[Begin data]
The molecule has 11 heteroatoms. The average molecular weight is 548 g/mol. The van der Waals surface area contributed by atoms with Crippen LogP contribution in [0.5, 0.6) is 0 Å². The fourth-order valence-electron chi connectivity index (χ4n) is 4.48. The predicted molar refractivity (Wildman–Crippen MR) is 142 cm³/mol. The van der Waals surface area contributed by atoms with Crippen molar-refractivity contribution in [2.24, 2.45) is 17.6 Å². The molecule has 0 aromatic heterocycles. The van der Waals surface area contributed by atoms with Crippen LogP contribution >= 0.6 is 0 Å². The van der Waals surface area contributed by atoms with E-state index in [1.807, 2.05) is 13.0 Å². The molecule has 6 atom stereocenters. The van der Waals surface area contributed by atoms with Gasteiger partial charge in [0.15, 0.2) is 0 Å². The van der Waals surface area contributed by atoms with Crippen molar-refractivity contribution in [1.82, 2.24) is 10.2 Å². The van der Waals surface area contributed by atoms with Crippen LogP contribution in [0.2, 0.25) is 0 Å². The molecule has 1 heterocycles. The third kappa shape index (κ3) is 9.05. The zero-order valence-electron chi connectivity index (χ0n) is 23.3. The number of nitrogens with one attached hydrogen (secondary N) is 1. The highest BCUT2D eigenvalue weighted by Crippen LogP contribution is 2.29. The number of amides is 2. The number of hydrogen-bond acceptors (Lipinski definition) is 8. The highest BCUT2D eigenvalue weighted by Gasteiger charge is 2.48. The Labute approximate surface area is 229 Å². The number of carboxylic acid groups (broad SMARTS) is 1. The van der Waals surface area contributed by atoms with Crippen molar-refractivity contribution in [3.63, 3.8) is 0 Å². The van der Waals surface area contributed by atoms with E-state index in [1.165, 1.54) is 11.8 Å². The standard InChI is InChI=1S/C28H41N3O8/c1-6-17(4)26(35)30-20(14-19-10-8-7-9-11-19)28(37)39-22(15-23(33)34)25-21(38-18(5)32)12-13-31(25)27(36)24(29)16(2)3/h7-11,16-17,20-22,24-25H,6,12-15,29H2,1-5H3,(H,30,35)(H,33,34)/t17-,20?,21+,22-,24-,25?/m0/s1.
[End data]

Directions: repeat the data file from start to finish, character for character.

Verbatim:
The molecule has 11 heteroatoms. The average molecular weight is 548 g/mol. The van der Waals surface area contributed by atoms with Crippen LogP contribution in [0.5, 0.6) is 0 Å². The fourth-order valence-electron chi connectivity index (χ4n) is 4.48. The predicted molar refractivity (Wildman–Crippen MR) is 142 cm³/mol. The van der Waals surface area contributed by atoms with Crippen molar-refractivity contribution in [2.24, 2.45) is 17.6 Å². The molecule has 0 aromatic heterocycles. The van der Waals surface area contributed by atoms with Crippen LogP contribution >= 0.6 is 0 Å². The van der Waals surface area contributed by atoms with E-state index in [1.807, 2.05) is 13.0 Å². The molecule has 6 atom stereocenters. The van der Waals surface area contributed by atoms with Gasteiger partial charge in [0.15, 0.2) is 0 Å². The van der Waals surface area contributed by atoms with Crippen molar-refractivity contribution in [1.82, 2.24) is 10.2 Å². The van der Waals surface area contributed by atoms with Crippen LogP contribution in [0.2, 0.25) is 0 Å². The molecule has 1 heterocycles. The third kappa shape index (κ3) is 9.05. The zero-order valence-electron chi connectivity index (χ0n) is 23.3. The number of nitrogens with one attached hydrogen (secondary N) is 1. The highest BCUT2D eigenvalue weighted by Crippen LogP contribution is 2.29. The number of amides is 2. The number of hydrogen-bond acceptors (Lipinski definition) is 8. The highest BCUT2D eigenvalue weighted by Gasteiger charge is 2.48. The Labute approximate surface area is 229 Å². The number of carboxylic acid groups (broad SMARTS) is 1. The van der Waals surface area contributed by atoms with Crippen molar-refractivity contribution in [3.63, 3.8) is 0 Å². The van der Waals surface area contributed by atoms with E-state index in [1.165, 1.54) is 11.8 Å². The standard InChI is InChI=1S/C28H41N3O8/c1-6-17(4)26(35)30-20(14-19-10-8-7-9-11-19)28(37)39-22(15-23(33)34)25-21(38-18(5)32)12-13-31(25)27(36)24(29)16(2)3/h7-11,16-17,20-22,24-25H,6,12-15,29H2,1-5H3,(H,30,35)(H,33,34)/t17-,20?,21+,22-,24-,25?/m0/s1.